Aphria Shares Crash After Shortseller Calls Company Worthless


It was a difficult day for Aphria Inc (TSE: APHA)(NYSE: APHA) as shares tumbled over 27% thanks to the remarks of one famous short seller deriding the company.

Despite being one of the largest cannabis companies in Canada with a market cap in the billions, Aphria found itself under the bus as the markets reacted negatively to the opinion of one major short seller who described the stock as a “black hole.”

Quintessential Capital Management Founder and short seller Gabriel Grego spoke at a conference in New York today, where he told attendees that the company had siphoned funds into inflated investments held by insiders. In a report he produced alongside Hindenburg Research – a forensic analysis firm – titled “Aphria: A Shell Game with a Cannabis Business on the Side,” Grego stated that the company was completely worthless. Both his firm Quintessential as well as Hindenburg are currently shorting Aphria shares, adding that“Our target price for Aphria is zero.”

“What would seem at the surface as a successful cannabis company, hides instead a more sinister reality,” read the report. “Based on a careful collection, analysis and interpretation of the facts, we are of the strong opinion that Aphria is part of a scheme orchestrated by a network of insiders to divert funds away from shareholders into their own pockets.”

Grego went on to say that Aphria engineered a system to divert money from companies held by insiders in South America and the Caribbean at the expense of shareholders.

Aphria had purchased companies in these regions back in September, according to the report, from Scythian Biosciences Inc., now called Sol Global Investments Corp., which had purchased them earlier at much lower prices from three Canadian shell companies. In turn, these shell companies are tied to Andy DeFrancesco, chairman of Scythian-SOL and also an adviser to Aphria. Furthermore, all three companies can be traced back to Delavaco Group, DeFrancesco’s private equity firm.

“In most instances, the entities acquired by Aphria exhibit little or no sales and operating activity, minimal assets and questionable corporate governance. Insiders seem to exaggerate the nature of these entities, for example quoting what we believe are grossly inflated revenue figures or trying to portray expensive donations as “purchase orders,” continued the report. “More worryingly, we noticed what appear to us as systematic attempts to hide the true nature of these transactions, for example changing the names of the shell companies involved in a way that makes it harder to link them to Aphria’s insiders. These M&A transactions are entirely financed by copious and dilutive share issues.”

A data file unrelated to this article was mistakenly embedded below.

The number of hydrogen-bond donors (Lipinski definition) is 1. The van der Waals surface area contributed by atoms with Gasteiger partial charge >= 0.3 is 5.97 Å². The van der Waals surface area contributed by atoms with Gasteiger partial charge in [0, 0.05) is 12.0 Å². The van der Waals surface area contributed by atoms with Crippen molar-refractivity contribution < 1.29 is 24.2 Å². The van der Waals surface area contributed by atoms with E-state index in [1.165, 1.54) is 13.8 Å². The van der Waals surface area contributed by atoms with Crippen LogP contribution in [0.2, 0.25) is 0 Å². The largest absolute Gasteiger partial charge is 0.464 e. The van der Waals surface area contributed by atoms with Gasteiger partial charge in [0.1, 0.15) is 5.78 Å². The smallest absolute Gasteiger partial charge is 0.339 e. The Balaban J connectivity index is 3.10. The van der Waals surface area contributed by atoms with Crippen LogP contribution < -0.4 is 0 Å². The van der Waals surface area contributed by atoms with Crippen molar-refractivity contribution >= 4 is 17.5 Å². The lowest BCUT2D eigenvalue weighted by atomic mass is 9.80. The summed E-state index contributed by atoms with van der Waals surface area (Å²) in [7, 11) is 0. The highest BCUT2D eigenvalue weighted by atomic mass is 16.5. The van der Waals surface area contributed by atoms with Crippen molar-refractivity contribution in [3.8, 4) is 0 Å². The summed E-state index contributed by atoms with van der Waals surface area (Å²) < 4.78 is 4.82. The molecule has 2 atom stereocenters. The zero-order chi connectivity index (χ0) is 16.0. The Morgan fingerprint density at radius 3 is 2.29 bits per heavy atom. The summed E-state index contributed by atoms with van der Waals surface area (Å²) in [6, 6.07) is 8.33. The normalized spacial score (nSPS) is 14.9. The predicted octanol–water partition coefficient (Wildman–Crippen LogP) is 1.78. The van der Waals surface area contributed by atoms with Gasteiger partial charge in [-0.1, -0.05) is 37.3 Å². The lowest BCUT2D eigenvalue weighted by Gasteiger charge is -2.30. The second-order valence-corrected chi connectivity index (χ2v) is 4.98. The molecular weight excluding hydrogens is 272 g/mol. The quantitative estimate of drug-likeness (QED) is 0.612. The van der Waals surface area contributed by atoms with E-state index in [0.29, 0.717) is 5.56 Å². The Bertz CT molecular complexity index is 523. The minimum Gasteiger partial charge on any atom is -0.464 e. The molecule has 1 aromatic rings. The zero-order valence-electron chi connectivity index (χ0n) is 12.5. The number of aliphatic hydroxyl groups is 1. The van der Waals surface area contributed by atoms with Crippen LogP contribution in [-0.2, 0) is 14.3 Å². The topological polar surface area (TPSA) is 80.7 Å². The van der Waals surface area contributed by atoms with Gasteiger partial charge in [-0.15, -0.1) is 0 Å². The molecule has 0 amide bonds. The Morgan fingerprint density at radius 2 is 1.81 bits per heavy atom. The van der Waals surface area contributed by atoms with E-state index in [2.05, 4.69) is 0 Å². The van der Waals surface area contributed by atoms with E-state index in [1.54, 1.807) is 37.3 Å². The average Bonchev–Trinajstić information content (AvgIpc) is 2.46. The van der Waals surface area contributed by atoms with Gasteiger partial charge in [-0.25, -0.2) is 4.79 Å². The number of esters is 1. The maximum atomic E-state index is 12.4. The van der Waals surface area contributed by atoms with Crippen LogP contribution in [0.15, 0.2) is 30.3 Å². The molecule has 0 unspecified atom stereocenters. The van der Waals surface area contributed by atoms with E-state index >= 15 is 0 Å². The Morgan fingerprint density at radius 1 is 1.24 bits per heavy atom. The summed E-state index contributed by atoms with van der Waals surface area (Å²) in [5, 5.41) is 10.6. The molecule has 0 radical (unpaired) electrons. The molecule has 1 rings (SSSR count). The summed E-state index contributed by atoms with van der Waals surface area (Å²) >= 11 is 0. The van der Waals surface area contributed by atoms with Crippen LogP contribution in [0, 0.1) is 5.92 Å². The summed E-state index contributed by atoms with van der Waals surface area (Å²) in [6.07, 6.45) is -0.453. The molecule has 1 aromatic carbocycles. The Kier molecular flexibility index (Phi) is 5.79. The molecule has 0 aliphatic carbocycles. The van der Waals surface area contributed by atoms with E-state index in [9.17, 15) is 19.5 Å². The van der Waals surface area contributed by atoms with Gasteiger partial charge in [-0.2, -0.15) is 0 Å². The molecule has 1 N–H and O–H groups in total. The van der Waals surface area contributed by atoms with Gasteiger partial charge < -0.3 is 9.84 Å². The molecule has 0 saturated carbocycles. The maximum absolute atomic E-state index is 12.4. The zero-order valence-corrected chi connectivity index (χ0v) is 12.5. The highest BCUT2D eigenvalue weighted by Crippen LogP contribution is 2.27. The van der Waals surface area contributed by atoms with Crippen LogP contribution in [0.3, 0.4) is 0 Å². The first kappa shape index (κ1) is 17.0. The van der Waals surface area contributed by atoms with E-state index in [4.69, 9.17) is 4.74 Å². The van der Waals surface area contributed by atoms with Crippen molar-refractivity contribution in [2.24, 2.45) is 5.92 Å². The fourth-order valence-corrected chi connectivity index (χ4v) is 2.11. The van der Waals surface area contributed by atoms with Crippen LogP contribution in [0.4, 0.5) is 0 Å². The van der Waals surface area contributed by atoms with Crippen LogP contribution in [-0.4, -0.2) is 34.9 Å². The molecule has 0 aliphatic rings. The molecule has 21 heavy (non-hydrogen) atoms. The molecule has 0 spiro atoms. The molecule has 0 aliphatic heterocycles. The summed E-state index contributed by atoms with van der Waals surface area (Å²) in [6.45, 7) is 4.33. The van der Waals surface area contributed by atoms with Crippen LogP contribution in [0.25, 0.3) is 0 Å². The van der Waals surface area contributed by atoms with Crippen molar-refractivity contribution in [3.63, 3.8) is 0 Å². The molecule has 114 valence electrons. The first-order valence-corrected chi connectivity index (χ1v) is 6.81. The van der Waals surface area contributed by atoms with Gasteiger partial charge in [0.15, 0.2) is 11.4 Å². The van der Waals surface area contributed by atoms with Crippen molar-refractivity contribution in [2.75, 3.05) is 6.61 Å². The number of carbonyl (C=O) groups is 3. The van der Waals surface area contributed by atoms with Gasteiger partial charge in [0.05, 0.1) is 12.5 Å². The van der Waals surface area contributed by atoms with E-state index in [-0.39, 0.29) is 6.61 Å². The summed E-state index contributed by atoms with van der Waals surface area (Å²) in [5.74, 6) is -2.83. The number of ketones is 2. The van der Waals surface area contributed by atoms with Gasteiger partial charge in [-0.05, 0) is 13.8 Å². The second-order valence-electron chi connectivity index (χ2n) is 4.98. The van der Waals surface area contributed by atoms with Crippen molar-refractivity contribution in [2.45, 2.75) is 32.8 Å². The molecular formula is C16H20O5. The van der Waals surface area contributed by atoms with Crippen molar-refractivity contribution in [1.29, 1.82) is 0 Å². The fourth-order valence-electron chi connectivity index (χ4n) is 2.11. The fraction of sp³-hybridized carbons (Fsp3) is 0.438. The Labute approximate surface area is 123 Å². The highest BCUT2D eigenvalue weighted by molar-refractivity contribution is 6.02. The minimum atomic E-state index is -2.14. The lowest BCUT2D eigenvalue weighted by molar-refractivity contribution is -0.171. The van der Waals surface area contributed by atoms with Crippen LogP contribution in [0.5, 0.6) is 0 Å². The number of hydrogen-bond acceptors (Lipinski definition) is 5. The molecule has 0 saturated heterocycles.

In response, Aphria released a press released today in which it describes the report as being “malicious” and a “self-serving attempt to profit by manipulating Aphria’s stock price at the expense of Aphria’s shareholders,” according to PR Newswire.

Aphria also fell under scrutiny from Hindenburg back on March 21st when Aphria purchased a $425-million acquisition of cannabis firm Nuuvera Inc that closed two days later. Hindenburg argued back then that Nuuvera seemed to have “few substantive assets” and that such an acquisition would “represent a near total destruction of Aphria value.” Aphria would later admit that many executives and directors had undisclosed stakes in Nuuvera before the acquisition, including DeFrancesco.

Although these allegations have yet to be independently verified, these concerns have been enough to shake up the markets, as Aphria’s stock prices tumbled almost 30 percent today. Andy DeFrancesco at Delavaco Group did not respond to any calls from reporters.